Defending Our Pet’s Health

Many complex and highly scientific theories have been put forth over the years describing how and why our animals get sick. Evidence indicates that in spite of the many medical advances we have today, disease in our companion animals continues to rise.

Here is a startling fact: very few animals ever die of old age. Most succumb prematurely to what is incorrectly termed “natural causes”. Why do you suppose a long and healthy life is almost never achieved within our pet population today? The answer is our pets are dying prematurely of chronic, degenerative diseases such as cancer, diabetes, kidney, liver & heart failure. What if we could lower or cut our pets risk of these degenerative diseases. Could we give them a chance at living a longer life in addition to gaining a better quality of life?

Most dog and cat owners wish that their pets could live longer. Science dictates that health and longevity is directly related to three powerful forces – Genetics, Environment & Nutrition. Since this data represents both the mistakes and successes in the past, wouldn’t it be great going forward if we could eliminate the mistakes and improve upon the successes thereby enhancing both health and longevity.

Although genetics plays a role in aging and disease – nutrition and the rate of cellular death are much more influential in that they control the powers of self-healing and regeneration. Nutrition is said to be the very “foundation of life”. More simply stated…optimum nutrition produces optimum results while poor nutrition and excessive cellular destruction leads to degenerative diseases that cause aging and the acceleration of death.

Health defense begins with a full range of vitamins, minerals and other micro-nutrients. Pets do not manufacture vitamins; they must get them from either whole foods or supplements. Vitamins and minerals aid in antioxidant protection, help strengthen the immune system and support the body’s ability to naturally repair itself.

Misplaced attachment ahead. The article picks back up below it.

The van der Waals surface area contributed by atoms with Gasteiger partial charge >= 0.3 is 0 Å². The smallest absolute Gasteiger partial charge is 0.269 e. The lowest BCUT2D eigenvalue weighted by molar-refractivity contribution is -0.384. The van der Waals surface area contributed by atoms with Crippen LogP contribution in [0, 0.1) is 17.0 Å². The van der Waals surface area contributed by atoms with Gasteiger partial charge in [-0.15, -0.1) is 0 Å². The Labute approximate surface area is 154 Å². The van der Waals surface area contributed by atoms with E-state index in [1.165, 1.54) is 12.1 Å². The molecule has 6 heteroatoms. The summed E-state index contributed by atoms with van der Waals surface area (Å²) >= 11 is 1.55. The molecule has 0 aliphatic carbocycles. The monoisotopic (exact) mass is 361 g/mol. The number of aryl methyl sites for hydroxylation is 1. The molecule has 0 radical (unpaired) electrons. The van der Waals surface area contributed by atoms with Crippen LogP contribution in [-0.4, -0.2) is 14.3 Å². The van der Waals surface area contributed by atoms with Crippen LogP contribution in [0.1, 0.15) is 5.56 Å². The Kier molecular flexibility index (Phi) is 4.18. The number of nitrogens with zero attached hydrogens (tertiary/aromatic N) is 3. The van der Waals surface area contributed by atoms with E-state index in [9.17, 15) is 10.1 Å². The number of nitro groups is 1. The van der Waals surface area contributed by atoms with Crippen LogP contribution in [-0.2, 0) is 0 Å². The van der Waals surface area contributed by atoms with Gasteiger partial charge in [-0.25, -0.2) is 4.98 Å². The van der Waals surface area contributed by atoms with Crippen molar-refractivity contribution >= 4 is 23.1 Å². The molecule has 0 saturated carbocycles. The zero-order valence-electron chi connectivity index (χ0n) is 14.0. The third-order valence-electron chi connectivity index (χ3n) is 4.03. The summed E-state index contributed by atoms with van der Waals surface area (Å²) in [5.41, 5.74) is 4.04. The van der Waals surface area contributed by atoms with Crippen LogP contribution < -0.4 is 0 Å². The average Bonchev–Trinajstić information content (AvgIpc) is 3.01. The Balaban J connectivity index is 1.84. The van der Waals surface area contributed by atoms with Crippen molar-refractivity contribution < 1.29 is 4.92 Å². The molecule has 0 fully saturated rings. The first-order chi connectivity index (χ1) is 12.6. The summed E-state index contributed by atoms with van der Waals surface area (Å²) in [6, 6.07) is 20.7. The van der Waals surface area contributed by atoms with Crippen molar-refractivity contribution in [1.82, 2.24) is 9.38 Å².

As pets age they become more and more depleted in nutrients capable of slowing tissue breakdown and handling tissue repair. Also, as animals mature their digestive systems slowly lose the ability to digest and absorb specific nutrients thus adding to the problem. When you insert inadequate nutritional intake into the mix you have all of the ingredients for accelerated physical aging and the early onset of degenerative diseases.

A significant fact to remember – Today’s nutritional guidelines only provide for minimum maintenance levels of nutrition. It makes sense that optimum levels of nutrition would certainly benefit pets in terms of improved performance, vigor and lifespan. Over the past 100 years, pet food manufacturers have had the opportunity to improve upon their minimal guidelines. This leaves one to wonder why they have not.

Optimum Nutrition is the most important factor we know of when it comes to overall health & longevity

Prevention vs. Cure

Degenerative diseases do not appear overnight. They develop slowly, sometimes taking years before symptoms finally emerge. What this means is that most adult pets are, in fact, pre-ill. Their bodies are already developing the illnesses that may cause their premature death. This is why it is so important to think in terms of prevention rather than cure.

Through prevention, it is possible to slow, reverse or even stop the progression of these diseases before they become clinical. Preventive nutrition is a powerful tool in the arsenal of Health Defense.

Conventional pet care waits for something to go wrong and then attempts to treat disease with “magic bullet” drugs. These chemical compounds, with which a pet’s body is unfamiliar, carry a high risk of side effects. Preventive nutrition is pro-active. It uses substances that your pet’s body depends on. Preventive nutrition boosts an animal’s defense mechanisms and helps them deal with the cause of potential problems before they start.

Pet Health Tips for Veterinarians

  • Nutritional needs vary considerably between species. Cat food is not necessarily good for dogs even though it contains higher protein levels. Dog food should never be fed to cats.
  • Nutritional needs vary during the different periods in an animal’s life. Be aware of the additional needs created by growth, pregnancy, lactation, stress, performance, work and aging.
  • Internal parasites rob animals of needed nutrients leaving them susceptible to many different health problems. External parasites, like fleas, are highly stressful to an animal and can lead to numerous skin and coat conditions as well as anemia. Natural resistance to parasites is maximized when nutritional health is at its peak.
  • The skin and coat can be one of the first indications of a nutritionally related problem. Excessive shedding, losing coat and the development of dry, flaky skin can all be easily reversed by assuring that optimum nutritional needs are consistently met on a day to day basis.